How Client Retention Boosts Insurance Sales

In real estate, the popular mantra is location, location, location. And while we don’t sell houses, when it comes to senior market health insurance, we have a similar motto: renewal, renewal, renewal.

Yes! Your client is the renewal. So much so, that statistics show 80 percent of a business’ future revenue will come from 20 percent of its current customers.

These days, loyalty is fleeting for unsatisfied customers. A recent study found that 77 percent of consumers admitted to retracting their loyalty more quickly than they did three years ago. Rather than sell your client on a product, sell them on the trust and level of service they receive from you. That way, when they consider changing their plan, they’re not looking to change agents as well.

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We’ve covered the importance of client retention in the insurance industry before. Consider this: Experts say it costs five to seven times more to attract a new customer than it does to keep a current one.

It costs five to seven times more to attract a new customer than it does to keep a current one.

Initial and Renewal Commissions

There’s no denying Medicare Advantage and Medicare Supplement initial commissions are a great foundational income. However, by their very nature, they pay out at that rate only in the first year. If you put a larger focus on satisfying those T-65 and newfound clients well after their initial enrollment, their cumulated renewal commission will likely surpass that initial commission within a few years (as long as you stay certified).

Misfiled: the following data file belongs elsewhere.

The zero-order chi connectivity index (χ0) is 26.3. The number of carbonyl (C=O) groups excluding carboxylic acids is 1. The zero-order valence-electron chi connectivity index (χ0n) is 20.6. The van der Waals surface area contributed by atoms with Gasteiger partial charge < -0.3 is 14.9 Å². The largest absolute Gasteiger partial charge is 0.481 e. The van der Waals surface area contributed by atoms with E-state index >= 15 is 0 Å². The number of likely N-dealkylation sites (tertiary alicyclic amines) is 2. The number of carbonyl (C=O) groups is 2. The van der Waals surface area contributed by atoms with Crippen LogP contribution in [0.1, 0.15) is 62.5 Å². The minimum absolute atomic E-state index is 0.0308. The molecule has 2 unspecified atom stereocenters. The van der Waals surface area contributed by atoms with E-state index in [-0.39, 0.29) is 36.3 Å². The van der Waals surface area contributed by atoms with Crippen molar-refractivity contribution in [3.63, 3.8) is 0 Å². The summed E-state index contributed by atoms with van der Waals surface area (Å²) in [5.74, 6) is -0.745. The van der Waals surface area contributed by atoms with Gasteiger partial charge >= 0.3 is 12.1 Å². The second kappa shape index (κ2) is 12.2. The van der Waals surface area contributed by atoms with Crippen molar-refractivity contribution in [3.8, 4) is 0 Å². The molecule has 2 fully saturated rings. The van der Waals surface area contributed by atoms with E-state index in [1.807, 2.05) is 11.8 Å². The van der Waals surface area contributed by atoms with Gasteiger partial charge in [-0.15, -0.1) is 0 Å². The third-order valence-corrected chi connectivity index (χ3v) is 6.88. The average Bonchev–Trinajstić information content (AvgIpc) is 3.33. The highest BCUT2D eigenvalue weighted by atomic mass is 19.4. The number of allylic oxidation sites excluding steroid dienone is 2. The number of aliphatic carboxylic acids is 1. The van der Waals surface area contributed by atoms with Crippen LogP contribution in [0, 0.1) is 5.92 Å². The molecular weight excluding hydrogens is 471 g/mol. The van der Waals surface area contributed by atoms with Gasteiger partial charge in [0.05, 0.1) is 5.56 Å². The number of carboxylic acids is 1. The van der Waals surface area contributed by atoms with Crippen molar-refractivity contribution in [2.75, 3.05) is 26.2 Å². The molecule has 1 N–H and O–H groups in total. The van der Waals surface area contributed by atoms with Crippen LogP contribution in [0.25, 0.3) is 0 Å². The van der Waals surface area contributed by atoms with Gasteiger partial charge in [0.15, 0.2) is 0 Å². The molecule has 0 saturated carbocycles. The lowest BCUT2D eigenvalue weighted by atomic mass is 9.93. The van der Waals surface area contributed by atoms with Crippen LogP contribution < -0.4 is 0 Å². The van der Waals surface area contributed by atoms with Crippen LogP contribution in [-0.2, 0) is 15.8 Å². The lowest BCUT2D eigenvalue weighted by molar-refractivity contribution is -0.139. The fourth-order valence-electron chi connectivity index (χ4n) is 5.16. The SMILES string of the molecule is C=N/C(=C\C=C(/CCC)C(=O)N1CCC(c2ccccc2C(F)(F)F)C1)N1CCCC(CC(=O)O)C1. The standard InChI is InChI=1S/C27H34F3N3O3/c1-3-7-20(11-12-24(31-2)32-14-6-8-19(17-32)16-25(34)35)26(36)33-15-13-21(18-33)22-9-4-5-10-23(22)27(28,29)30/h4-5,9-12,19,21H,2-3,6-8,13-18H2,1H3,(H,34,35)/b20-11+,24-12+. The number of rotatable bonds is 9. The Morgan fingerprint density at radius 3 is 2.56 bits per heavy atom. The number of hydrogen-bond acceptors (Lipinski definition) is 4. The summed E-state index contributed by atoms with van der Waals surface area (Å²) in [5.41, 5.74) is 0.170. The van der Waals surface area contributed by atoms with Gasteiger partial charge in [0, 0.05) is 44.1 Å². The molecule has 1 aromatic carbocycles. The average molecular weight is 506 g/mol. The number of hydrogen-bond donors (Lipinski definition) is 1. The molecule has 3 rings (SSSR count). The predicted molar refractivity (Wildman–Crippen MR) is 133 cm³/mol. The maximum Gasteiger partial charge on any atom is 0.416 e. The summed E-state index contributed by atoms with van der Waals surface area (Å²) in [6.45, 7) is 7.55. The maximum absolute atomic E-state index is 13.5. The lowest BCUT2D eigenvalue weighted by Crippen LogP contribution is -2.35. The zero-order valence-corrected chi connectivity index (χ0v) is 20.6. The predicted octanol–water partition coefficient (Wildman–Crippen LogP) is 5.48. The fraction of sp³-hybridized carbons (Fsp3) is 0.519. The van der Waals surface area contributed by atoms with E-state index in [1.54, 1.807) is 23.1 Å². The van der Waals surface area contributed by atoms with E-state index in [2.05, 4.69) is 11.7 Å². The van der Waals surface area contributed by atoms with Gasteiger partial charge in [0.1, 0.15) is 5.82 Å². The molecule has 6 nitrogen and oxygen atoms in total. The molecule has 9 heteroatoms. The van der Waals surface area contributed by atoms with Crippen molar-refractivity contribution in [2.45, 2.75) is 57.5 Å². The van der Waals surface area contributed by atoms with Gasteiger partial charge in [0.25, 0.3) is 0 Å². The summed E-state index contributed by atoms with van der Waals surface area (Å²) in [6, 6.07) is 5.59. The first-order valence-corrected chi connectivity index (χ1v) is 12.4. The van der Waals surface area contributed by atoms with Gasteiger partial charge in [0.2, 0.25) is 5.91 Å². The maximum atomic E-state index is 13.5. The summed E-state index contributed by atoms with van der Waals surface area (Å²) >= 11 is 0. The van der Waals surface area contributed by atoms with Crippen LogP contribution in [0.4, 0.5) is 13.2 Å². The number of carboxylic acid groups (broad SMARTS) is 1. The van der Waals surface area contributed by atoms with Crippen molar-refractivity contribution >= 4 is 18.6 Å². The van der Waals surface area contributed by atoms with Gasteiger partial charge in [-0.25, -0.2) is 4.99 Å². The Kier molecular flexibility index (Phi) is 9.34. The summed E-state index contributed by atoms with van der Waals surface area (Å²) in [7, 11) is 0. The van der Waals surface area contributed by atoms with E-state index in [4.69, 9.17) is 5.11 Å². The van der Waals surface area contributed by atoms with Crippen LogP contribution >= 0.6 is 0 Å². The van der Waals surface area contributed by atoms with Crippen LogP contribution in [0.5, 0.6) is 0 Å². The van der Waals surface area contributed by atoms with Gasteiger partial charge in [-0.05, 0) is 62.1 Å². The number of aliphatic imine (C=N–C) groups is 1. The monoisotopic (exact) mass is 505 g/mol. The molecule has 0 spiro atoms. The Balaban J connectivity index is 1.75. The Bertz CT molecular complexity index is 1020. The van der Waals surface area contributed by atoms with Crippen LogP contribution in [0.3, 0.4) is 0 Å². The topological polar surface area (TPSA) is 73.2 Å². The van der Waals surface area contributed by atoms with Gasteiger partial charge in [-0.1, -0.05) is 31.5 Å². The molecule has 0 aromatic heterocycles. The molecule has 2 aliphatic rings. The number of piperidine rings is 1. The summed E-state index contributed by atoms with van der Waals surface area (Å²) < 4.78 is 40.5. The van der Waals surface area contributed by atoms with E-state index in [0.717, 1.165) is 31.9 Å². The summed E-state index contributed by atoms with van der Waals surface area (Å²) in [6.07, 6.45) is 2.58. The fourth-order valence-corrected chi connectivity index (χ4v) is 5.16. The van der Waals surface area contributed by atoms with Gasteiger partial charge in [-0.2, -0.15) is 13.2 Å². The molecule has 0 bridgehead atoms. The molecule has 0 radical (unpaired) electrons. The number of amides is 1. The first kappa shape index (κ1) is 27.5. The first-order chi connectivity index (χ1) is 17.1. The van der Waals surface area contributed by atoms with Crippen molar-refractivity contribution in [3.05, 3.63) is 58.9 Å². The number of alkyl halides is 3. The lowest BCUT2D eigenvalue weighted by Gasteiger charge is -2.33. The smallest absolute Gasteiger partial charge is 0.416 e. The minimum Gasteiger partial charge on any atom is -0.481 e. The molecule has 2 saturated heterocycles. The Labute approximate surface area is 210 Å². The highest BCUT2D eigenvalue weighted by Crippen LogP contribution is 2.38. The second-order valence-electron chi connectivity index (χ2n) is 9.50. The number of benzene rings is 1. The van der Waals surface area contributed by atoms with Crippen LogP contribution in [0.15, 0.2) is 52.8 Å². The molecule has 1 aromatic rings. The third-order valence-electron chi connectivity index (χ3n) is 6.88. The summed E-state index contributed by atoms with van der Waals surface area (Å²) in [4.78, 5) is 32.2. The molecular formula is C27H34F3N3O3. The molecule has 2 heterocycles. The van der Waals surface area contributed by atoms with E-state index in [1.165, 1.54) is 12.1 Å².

Consider how much of your time and resources you’re spending each year on initial enrollments in comparison to serving the clients who have already purchased a policy through you. Ask yourself, when a dissatisfied client intends to change their plan this AEP, will they also find a new agent?

If a dissatisfied client changes their plan this AEP, will they also find a new agent?

What Determines Client Loyalty?

The reasons vary, but a Clickfox survey found that 88 percent of respondents valued quality over customer service (72 percent) and price (50 percent). Beyond just numbers, you can translate those same customer values into actionable selling practices:

  • Quality – Develop a trustworthy, professional, and reliable relationship with your client.
  • Customer Service – Provide prompt and courteous responses to questions.
  • Rates – Offer competitive rates. (It’s OK if they’re not the lowest!)

It’s important to remember that your client looks to you for guidance in addition to expertise. As an independent agent, you work for the client, not the insurance company. Focus on a client as a person, not just a policy. When your client holds the value in the renewal process, you show them a level of quality that’s tough to beat.

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